3. FEEL-GOOD FACTOR. Stimming can be a way for your jellybean to comfort himself, too, and this could be the reason why my son ate his way through his bed on his nightly journeys to sleep! Some stims produce the feel-good hormones, endorphins, which don't always pump out very efficiently through jellybean bloodstreams. If your brain's tuned to "scared stiff" most of the time, that's fairly understandable, isn't it? Scared stiff produces the other kind of hormone, cortisol, which is basically a feel-bad-and-get-ready-to-escape hormone. Too much cortisol give you those wriggly squiggly tummy worms feeling, and it's not much fun.

But if you can do something that makes you feel SAFE, the good stuff comes pouring into your little jellybean mind. It's pure pleasure. Jellybeans can get this feeling from some stims, especially if they're rhythmic and repetitive, like lining things up and looking at them. This puts things in order and makes them, and your jellybean SAFE. Playing on a games' console where your fingers have to move in a certain way to keep it going, also makes jellybeans feel SAFE and happy. Computer games or surfing on Google obsessively do the same thing. So does rocking. It lets you set the rate of your heartbeat, as sucking does.

And even staring for hours can do this comforting act on a stressed-out jellybean. Watching the flickering of the fire and trying to work out the SYSTEM behind the pattern, watching the washing going round in a washing machine, watching the patterns of clouds in the sky, all this is very deeply soothing and SAFE. Marshmallows sort of do this sometimes, but not for hours on end, and they call it zoning out. Jellybeans really like to zone out.

When hotter and more flamboyant jellybeans want to make themselves happy, and show that they're happy, they may even do something that marshmallows find a bit weird. You may find that if your jellybean does this he immediately causes raised eyebrows and careful avoidance from marshmallow mums and their pointing kids in the bakery section of the supermarket - jellybeans flap their hands to excite themselves and to express excitement and even squeal as we're doing it. Yes, even jellybean adults can do this, a sort of wild happy-flappy frenzy that people describe as "odd". But why (and thanks to that brilliant American Amanda Baggs for pointing this out) do people think flapping to show happiness is weird, and yet accept that marshmallows bare their teeth to show that they're happy? It's called a smile. Hand-flapping is a jellybean smile, BIG TIME, so please flap back to us if you want to!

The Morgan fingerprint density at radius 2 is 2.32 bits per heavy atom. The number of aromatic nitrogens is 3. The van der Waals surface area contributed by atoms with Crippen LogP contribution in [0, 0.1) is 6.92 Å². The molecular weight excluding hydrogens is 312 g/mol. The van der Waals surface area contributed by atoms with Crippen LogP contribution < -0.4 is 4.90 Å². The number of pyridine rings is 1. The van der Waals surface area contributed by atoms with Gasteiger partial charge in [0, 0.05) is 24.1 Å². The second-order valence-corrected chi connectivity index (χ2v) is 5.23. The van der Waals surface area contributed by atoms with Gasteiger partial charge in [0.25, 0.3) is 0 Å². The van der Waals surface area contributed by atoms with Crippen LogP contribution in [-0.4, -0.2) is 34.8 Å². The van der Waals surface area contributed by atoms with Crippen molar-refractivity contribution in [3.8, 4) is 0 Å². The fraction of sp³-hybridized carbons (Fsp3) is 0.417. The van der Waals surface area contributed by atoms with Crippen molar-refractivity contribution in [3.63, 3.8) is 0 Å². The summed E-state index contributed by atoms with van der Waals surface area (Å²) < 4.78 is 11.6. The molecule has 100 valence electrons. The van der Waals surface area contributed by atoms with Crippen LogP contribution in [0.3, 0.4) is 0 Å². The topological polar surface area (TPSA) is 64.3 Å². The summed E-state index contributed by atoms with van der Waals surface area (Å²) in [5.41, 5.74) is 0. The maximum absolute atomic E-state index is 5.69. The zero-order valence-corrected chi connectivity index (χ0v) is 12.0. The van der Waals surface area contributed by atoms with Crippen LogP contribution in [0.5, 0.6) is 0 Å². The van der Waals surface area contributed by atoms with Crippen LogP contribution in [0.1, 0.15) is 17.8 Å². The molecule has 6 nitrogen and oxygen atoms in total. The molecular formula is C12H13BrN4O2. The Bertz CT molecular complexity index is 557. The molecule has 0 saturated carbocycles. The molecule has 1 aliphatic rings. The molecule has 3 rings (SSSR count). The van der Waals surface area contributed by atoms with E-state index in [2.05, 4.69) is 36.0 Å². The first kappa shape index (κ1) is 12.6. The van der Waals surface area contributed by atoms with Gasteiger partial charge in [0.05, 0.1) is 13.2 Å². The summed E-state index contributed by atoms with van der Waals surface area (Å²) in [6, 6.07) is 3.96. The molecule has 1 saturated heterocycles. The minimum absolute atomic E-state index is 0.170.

But there's something I should mention here, and I'll come back to it. Feel-good hormones are addictive. Sometimes they can be dangerously addictive to a jellybean who's searching for somewhere to rest his scared feelings and doesn't get much happy-flappy on a daily basis. We have to be careful not to get too stoned on fixating.

4. BRINGING US BACK TO LIFE. Jellybeans are notoriously lazy if we want to be. In the jellybean nation there are two main modes - super-still, and super-hyped. There's not a lot in between. We can swing like King Kong jellybeans through the jellymallow jungle, but you're just as likely to find us secretly asleep in some little jellyhammock, when we're supposed to be scaring Tarzan.

That's us all over. We're either on Fast-forward or Stop.

Stimming is our way to bring us back to some kind of acceptable level of activity. If we can worry our worry-beads, and do a bit of eye-flicking, and a few growls and scratches, and sort out our CD collection in alphabetical order by artiste, we can be up and swinging through the creepers again. Stimming helps us to be a bit like, well not like marshmallows exactly, but to give a good impression of wanting to be like you-hoo.

So please, think of stimming as a kind of alarm clock, a SAFE and gentle one. Thank you and goodnight...